Canadienne cattle are one of the few historic livestock breeds developed in Canada. They descend from the cattle of Normandy and Brittany, which were brought to Canada between 1601 and 1660. This population was shaped by natural selection in the rugged environment of eastern Canada, and the resulting breed became known as the Canadienne. The breed is closely associated with Quebec, where the majority of the cattle can still be found.
Canadiennes were the dominant dairy cow in eastern Canada until the importation of improved European breeds in the early 1800s. In 1850, the Canadian government officially discouraged the use of the Canadienne in favor of “improved breeds.” The policy was then reversed in 1883 and the breed was again recognized for its superior environmental adaptation. Pure breeding was again encouraged, and a herd book was established in 1886.
The breed flourished for several decades, but became rare once more during the early to mid-1900s. The dairy industry’s emphasis on high rates of production and utilizing confinement husbandry left the Canadienne unable to compete with the Holstein. Brown Swiss genetics were introduced as a way to increase milk production, though the result diluted the characteristics of the Canadienne without any market advantage gain for the breed. Fortunately, pedigrees were documented and some cows continued to be bred to purebred bulls, sustaining pure stocks alongside those with Swiss breeding.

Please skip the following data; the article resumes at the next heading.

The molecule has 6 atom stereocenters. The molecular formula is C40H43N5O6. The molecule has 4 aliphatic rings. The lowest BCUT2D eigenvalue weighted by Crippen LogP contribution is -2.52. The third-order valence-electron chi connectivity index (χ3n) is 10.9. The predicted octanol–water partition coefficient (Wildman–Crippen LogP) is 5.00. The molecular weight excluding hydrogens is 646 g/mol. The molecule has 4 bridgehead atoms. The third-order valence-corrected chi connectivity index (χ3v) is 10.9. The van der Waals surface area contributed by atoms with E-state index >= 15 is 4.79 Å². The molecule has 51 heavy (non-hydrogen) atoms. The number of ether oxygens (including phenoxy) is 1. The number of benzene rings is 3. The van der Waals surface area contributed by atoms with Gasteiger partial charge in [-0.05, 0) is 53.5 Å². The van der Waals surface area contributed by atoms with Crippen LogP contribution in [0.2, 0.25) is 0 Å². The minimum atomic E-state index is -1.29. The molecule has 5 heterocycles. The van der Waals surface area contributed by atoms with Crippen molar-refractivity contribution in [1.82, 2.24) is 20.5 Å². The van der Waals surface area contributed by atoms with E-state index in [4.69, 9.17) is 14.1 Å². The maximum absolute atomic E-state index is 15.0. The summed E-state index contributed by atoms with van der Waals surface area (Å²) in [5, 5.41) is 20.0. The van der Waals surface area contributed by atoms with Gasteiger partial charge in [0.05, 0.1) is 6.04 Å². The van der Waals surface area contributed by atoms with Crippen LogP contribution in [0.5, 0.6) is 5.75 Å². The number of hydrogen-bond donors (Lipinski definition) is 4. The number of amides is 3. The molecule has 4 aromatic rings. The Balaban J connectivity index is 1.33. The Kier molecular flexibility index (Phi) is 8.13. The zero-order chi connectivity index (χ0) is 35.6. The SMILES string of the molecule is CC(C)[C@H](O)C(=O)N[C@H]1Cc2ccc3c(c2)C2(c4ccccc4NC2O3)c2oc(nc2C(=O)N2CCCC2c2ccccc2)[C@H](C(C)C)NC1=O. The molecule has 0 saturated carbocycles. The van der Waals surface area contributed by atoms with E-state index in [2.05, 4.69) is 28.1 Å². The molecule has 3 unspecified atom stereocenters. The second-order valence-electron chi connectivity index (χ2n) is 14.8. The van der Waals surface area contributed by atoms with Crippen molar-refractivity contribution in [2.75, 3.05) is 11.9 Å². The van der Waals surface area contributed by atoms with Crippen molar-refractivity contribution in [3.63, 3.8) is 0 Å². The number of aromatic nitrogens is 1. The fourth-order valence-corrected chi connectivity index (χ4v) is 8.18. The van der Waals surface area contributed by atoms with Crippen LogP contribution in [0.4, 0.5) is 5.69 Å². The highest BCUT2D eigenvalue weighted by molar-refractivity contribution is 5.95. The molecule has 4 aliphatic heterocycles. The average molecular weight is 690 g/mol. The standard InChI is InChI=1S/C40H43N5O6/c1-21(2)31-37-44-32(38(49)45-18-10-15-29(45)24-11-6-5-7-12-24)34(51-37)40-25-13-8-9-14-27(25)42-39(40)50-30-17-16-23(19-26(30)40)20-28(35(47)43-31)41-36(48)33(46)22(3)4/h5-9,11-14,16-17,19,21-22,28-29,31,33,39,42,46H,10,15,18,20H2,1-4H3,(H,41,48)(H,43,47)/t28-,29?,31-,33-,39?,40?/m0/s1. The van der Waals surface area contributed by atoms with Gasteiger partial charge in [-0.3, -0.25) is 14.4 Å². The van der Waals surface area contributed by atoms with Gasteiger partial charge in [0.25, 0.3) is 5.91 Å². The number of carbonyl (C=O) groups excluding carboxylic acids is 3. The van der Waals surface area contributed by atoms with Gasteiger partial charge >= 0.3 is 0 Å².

The Canadienne breed is critically rare and, while some exist in the U.S., most remaining herds are still found in and around Quebec as of 2008. The breed merits attention for use in grass‑based dairying, especially in areas with low-quality forage. Under these conditions, the Canadienne can demonstrate its value to dairy farmers and gain broader support.
Canadiennes are typically black, brown, tan, or russet with a pale fawn muzzle and udder. Many have a lighter-colored stripe along the back. The black‑tipped horns curve up and turn back toward each other. Cows weigh 1,100 pounds while bulls are 1,600 pounds. Milk production averages 15,000 pounds per lactation, with about 4.35% butterfat and 3.7% protein. Most significant is the breed’s ability to produce milk on poor forage and under very challenging conditions. Few dairy breeds demonstrate this combination of hardiness and productivity as well as the Canadienne.
Did you know:
The Livestock Conservancy is America’s leading organization working to save over 150 heritage breeds from extinction. We rely on the support of our members, grants, and donations from the public to raise the $700,000 a year needed to maintain our conservation work with rare breeds of farm animals. Click here to learn how you can help.